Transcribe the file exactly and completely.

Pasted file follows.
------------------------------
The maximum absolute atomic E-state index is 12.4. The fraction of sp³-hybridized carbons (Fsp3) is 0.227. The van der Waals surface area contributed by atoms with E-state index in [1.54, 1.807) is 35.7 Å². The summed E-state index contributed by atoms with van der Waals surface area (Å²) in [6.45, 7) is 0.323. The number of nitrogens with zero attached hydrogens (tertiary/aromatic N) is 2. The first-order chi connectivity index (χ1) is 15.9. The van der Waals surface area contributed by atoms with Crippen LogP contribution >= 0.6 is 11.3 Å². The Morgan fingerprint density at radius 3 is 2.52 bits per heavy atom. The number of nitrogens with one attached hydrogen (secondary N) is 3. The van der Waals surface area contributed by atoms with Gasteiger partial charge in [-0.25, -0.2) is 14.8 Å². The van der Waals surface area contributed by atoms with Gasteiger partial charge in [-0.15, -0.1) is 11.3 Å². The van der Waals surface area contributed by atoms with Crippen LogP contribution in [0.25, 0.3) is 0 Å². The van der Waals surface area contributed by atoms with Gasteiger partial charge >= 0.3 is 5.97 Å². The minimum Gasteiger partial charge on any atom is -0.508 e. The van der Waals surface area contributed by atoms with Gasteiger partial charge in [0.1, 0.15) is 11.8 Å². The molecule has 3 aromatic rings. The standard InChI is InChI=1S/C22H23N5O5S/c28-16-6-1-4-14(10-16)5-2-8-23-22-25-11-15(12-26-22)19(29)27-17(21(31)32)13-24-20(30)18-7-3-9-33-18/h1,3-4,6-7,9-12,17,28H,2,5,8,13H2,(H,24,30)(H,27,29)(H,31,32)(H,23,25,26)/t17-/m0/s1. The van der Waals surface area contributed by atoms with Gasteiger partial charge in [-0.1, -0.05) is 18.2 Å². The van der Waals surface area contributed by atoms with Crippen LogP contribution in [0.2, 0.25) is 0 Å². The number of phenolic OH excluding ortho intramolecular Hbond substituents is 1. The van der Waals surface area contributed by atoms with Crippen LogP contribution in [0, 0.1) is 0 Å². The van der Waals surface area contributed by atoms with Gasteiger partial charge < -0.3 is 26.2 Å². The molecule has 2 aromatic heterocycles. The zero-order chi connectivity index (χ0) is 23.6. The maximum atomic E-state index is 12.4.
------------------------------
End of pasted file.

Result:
The maximum absolute atomic E-state index is 12.4. The fraction of sp³-hybridized carbons (Fsp3) is 0.227. The van der Waals surface area contributed by atoms with E-state index in [1.54, 1.807) is 35.7 Å². The summed E-state index contributed by atoms with van der Waals surface area (Å²) in [6.45, 7) is 0.323. The number of nitrogens with zero attached hydrogens (tertiary/aromatic N) is 2. The first-order chi connectivity index (χ1) is 15.9. The van der Waals surface area contributed by atoms with Crippen LogP contribution >= 0.6 is 11.3 Å². The Morgan fingerprint density at radius 3 is 2.52 bits per heavy atom. The number of nitrogens with one attached hydrogen (secondary N) is 3. The van der Waals surface area contributed by atoms with Gasteiger partial charge in [-0.25, -0.2) is 14.8 Å². The van der Waals surface area contributed by atoms with Gasteiger partial charge in [-0.15, -0.1) is 11.3 Å². The van der Waals surface area contributed by atoms with Crippen LogP contribution in [0.25, 0.3) is 0 Å². The van der Waals surface area contributed by atoms with Gasteiger partial charge >= 0.3 is 5.97 Å². The minimum Gasteiger partial charge on any atom is -0.508 e. The van der Waals surface area contributed by atoms with Gasteiger partial charge in [0.1, 0.15) is 11.8 Å². The molecule has 3 aromatic rings. The standard InChI is InChI=1S/C22H23N5O5S/c28-16-6-1-4-14(10-16)5-2-8-23-22-25-11-15(12-26-22)19(29)27-17(21(31)32)13-24-20(30)18-7-3-9-33-18/h1,3-4,6-7,9-12,17,28H,2,5,8,13H2,(H,24,30)(H,27,29)(H,31,32)(H,23,25,26)/t17-/m0/s1. The van der Waals surface area contributed by atoms with Gasteiger partial charge in [-0.1, -0.05) is 18.2 Å². The van der Waals surface area contributed by atoms with Crippen LogP contribution in [0.2, 0.25) is 0 Å². The number of phenolic OH excluding ortho intramolecular Hbond substituents is 1. The van der Waals surface area contributed by atoms with Crippen LogP contribution in [0, 0.1) is 0 Å². The van der Waals surface area contributed by atoms with Gasteiger partial charge < -0.3 is 26.2 Å². The molecule has 2 aromatic heterocycles. The zero-order chi connectivity index (χ0) is 23.6. The maximum atomic E-state index is 12.4.